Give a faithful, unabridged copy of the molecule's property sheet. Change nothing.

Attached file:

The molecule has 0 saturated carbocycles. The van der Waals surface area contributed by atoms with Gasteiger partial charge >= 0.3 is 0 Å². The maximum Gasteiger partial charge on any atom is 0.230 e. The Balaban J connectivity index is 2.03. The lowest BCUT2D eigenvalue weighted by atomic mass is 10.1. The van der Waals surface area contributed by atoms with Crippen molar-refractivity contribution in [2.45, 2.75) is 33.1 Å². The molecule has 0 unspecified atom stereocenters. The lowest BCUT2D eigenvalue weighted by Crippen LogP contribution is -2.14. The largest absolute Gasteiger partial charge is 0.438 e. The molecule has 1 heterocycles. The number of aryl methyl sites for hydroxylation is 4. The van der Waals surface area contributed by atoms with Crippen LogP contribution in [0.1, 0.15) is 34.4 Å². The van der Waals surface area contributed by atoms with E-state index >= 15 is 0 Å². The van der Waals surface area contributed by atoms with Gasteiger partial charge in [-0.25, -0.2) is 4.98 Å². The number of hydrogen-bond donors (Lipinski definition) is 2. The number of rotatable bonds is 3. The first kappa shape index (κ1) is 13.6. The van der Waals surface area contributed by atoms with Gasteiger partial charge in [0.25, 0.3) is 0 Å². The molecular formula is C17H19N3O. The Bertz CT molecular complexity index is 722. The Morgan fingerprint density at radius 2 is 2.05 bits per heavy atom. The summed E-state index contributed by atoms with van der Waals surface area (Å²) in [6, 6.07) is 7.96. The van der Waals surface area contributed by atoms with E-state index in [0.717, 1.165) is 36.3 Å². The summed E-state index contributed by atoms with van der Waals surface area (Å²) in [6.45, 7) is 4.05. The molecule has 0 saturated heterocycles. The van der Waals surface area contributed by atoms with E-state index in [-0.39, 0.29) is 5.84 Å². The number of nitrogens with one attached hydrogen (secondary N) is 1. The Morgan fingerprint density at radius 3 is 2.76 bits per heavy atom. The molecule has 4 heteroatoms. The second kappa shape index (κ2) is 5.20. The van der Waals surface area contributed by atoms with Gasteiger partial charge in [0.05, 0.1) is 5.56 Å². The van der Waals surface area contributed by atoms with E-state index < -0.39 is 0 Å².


The molecule has 0 saturated carbocycles. The van der Waals surface area contributed by atoms with Gasteiger partial charge >= 0.3 is 0 Å². The maximum Gasteiger partial charge on any atom is 0.230 e. The Balaban J connectivity index is 2.03. The lowest BCUT2D eigenvalue weighted by atomic mass is 10.1. The van der Waals surface area contributed by atoms with Crippen molar-refractivity contribution in [2.45, 2.75) is 33.1 Å². The molecule has 0 unspecified atom stereocenters. The lowest BCUT2D eigenvalue weighted by Crippen LogP contribution is -2.14. The largest absolute Gasteiger partial charge is 0.438 e. The molecule has 1 heterocycles. The number of aryl methyl sites for hydroxylation is 4. The van der Waals surface area contributed by atoms with Crippen LogP contribution in [0.1, 0.15) is 34.4 Å². The van der Waals surface area contributed by atoms with E-state index >= 15 is 0 Å². The van der Waals surface area contributed by atoms with Gasteiger partial charge in [-0.25, -0.2) is 4.98 Å². The number of hydrogen-bond donors (Lipinski definition) is 2. The number of rotatable bonds is 3. The first kappa shape index (κ1) is 13.6. The van der Waals surface area contributed by atoms with Gasteiger partial charge in [0.25, 0.3) is 0 Å². The molecular formula is C17H19N3O. The Bertz CT molecular complexity index is 722. The Morgan fingerprint density at radius 2 is 2.05 bits per heavy atom. The summed E-state index contributed by atoms with van der Waals surface area (Å²) in [6, 6.07) is 7.96. The van der Waals surface area contributed by atoms with E-state index in [0.717, 1.165) is 36.3 Å². The summed E-state index contributed by atoms with van der Waals surface area (Å²) in [6.45, 7) is 4.05. The molecule has 0 saturated heterocycles. The van der Waals surface area contributed by atoms with E-state index in [-0.39, 0.29) is 5.84 Å². The number of nitrogens with one attached hydrogen (secondary N) is 1. The Morgan fingerprint density at radius 3 is 2.76 bits per heavy atom. The molecule has 4 heteroatoms. The second kappa shape index (κ2) is 5.20. The van der Waals surface area contributed by atoms with Gasteiger partial charge in [0.05, 0.1) is 5.56 Å². The van der Waals surface area contributed by atoms with E-state index < -0.39 is 0 Å².